Friday, June 10, 2016

B. Ra-El Ali Speaks on Social Justice, and Urban Activism



"Art is Business"
B Ra-El performed Blood on the Leaves at Genesis Art Gallery on April 16th, 2016 during the Faces Not Forgotten-Chicago opening reception and dedication of victims of gun violence in Chicago. He also assisted in the installation of social justice artworks. B. Ra-El Ali is an exceptional emerging artist who has exhibited his artwork at Southern Illinois University at Carbondale Illinois, South Side Community Art Center, and  he is currently a resident artists and curator at the Hunter International Gallery. 

"FIGURES THAT SPEAK: 

AN EXPLORATION OF BLACK BODIES"


B. Ra-El Ali                   
Artist Statement                                                     

My title B. Ra-El Ali is an affirmation that I use so that I always remain conscious of my spiritual identity and purpose. My purpose being a creative force sent from the cosmos, a bringer of truth.  I was born on the South Side of Chicago and I have lived much of my life in the urban City. I am a graduate of Southern Illinois University of Carbondale achieving a BFA Painting and Drawing

I am also a spoken word artist. My artwork and poetry are infusions of urban life, history, and social commentary. I believe that knowledge of self is the true answer to anyone’s individual struggles because gaining it has improved my life tremendously. My artwork and poetry serves as a form of education, displaying the lessons and philosophies that help me during my struggles in order to help others through their struggles as well. Art is my language, Art is my way of solving the problems of today in order to create a better future.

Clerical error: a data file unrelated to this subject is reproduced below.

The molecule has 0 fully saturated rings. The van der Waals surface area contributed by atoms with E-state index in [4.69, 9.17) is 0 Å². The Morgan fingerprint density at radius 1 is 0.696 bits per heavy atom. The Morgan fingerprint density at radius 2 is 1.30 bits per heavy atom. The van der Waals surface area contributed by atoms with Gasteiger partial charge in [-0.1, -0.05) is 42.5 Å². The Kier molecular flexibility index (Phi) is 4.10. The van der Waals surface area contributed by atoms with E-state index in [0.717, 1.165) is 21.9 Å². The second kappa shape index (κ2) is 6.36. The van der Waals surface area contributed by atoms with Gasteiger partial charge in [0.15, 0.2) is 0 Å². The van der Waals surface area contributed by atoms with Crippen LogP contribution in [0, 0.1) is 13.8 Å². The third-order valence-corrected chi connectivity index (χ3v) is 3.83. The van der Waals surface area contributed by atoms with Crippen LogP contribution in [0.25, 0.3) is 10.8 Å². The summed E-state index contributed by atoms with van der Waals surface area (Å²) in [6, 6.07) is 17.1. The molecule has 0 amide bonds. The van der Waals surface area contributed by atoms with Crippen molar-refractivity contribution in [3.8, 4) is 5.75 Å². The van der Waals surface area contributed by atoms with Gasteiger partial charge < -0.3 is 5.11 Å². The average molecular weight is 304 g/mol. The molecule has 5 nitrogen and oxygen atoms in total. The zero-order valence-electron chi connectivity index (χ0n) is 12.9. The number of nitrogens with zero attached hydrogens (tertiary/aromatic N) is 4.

Much of my artwork features dancing figures. Dance is the physical cultivation of the Spirit through mental release and rhythmic processes. Dance historically, and contemporary is a large part of African and African American culture being used for ritual purposes, ceremonial, as well as social. My artwork depicts those traditional uses of dance through 2D drawings on paper that are enhanced with acrylic paint and pastels. I use the dancing figure as a creative vessel to express African American culture and issues. Through compositions designed from the figurative image of the dancer, I compose narratives that describe the African American experience, largely addressing identity, reconnecting African Americans to their African ancestry. The collaboration of symbols new and old creates the persona of "Afro-futurism" in my work, allowing my art to become ritual.




"FIGURES THAT SPEAK: AN EXPLORATION OF BLACK BODIES"

 Art Exhibition 

You are invited to participate in "Figures That Speak!" an art exhibition at the Hunter International Gallery at 3800 South Michigan Ave, curated by B. Ra-El Ali and Shahar Caren Weave. Figures that Speak! is an exhibition that focus particularly on figurative artwork that expresses Black life, culture and heritage. Art work submitted range from realistic to conceptual, abstract to the human figure.
More information contact Brael.ali13@gmail.com 
 
 You can listen to his interview on PBS.org, with Host Najjar Abdul Musawwir as he talks about himself, his background, and his future.. 

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